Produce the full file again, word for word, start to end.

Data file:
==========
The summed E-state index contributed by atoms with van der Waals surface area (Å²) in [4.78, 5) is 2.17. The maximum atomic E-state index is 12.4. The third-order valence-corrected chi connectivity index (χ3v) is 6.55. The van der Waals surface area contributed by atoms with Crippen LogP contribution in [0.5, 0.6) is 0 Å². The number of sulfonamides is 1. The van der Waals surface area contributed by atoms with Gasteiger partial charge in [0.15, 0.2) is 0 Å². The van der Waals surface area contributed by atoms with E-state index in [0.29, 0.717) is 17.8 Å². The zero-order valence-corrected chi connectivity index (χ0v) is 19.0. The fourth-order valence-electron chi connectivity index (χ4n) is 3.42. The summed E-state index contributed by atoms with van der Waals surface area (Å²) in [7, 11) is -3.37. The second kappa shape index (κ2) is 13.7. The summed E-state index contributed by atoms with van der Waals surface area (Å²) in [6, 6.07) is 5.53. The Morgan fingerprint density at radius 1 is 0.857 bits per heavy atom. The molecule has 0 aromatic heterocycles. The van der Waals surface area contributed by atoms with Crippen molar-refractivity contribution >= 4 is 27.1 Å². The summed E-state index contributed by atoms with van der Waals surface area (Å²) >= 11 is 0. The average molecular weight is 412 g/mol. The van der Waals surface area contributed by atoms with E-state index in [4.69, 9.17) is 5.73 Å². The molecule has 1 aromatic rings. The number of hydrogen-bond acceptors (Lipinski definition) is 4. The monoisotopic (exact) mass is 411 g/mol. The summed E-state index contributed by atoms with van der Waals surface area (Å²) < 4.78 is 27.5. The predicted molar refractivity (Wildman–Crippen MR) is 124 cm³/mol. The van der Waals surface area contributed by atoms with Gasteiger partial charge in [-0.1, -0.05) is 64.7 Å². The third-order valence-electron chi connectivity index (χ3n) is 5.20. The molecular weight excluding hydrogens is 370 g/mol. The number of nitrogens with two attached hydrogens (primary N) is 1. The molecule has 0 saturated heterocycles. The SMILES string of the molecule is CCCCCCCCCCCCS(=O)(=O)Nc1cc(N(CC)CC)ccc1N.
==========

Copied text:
The summed E-state index contributed by atoms with van der Waals surface area (Å²) in [4.78, 5) is 2.17. The maximum atomic E-state index is 12.4. The third-order valence-corrected chi connectivity index (χ3v) is 6.55. The van der Waals surface area contributed by atoms with Crippen LogP contribution in [0.5, 0.6) is 0 Å². The number of sulfonamides is 1. The van der Waals surface area contributed by atoms with Gasteiger partial charge in [0.15, 0.2) is 0 Å². The van der Waals surface area contributed by atoms with E-state index in [0.29, 0.717) is 17.8 Å². The zero-order valence-corrected chi connectivity index (χ0v) is 19.0. The fourth-order valence-electron chi connectivity index (χ4n) is 3.42. The summed E-state index contributed by atoms with van der Waals surface area (Å²) in [7, 11) is -3.37. The second kappa shape index (κ2) is 13.7. The summed E-state index contributed by atoms with van der Waals surface area (Å²) in [6, 6.07) is 5.53. The Morgan fingerprint density at radius 1 is 0.857 bits per heavy atom. The molecule has 0 aromatic heterocycles. The van der Waals surface area contributed by atoms with Crippen molar-refractivity contribution >= 4 is 27.1 Å². The summed E-state index contributed by atoms with van der Waals surface area (Å²) >= 11 is 0. The average molecular weight is 412 g/mol. The van der Waals surface area contributed by atoms with E-state index in [4.69, 9.17) is 5.73 Å². The molecule has 1 aromatic rings. The number of hydrogen-bond acceptors (Lipinski definition) is 4. The monoisotopic (exact) mass is 411 g/mol. The summed E-state index contributed by atoms with van der Waals surface area (Å²) < 4.78 is 27.5. The predicted molar refractivity (Wildman–Crippen MR) is 124 cm³/mol. The van der Waals surface area contributed by atoms with Gasteiger partial charge in [-0.1, -0.05) is 64.7 Å². The third-order valence-electron chi connectivity index (χ3n) is 5.20. The molecular weight excluding hydrogens is 370 g/mol. The number of nitrogens with two attached hydrogens (primary N) is 1. The molecule has 0 saturated heterocycles. The SMILES string of the molecule is CCCCCCCCCCCCS(=O)(=O)Nc1cc(N(CC)CC)ccc1N.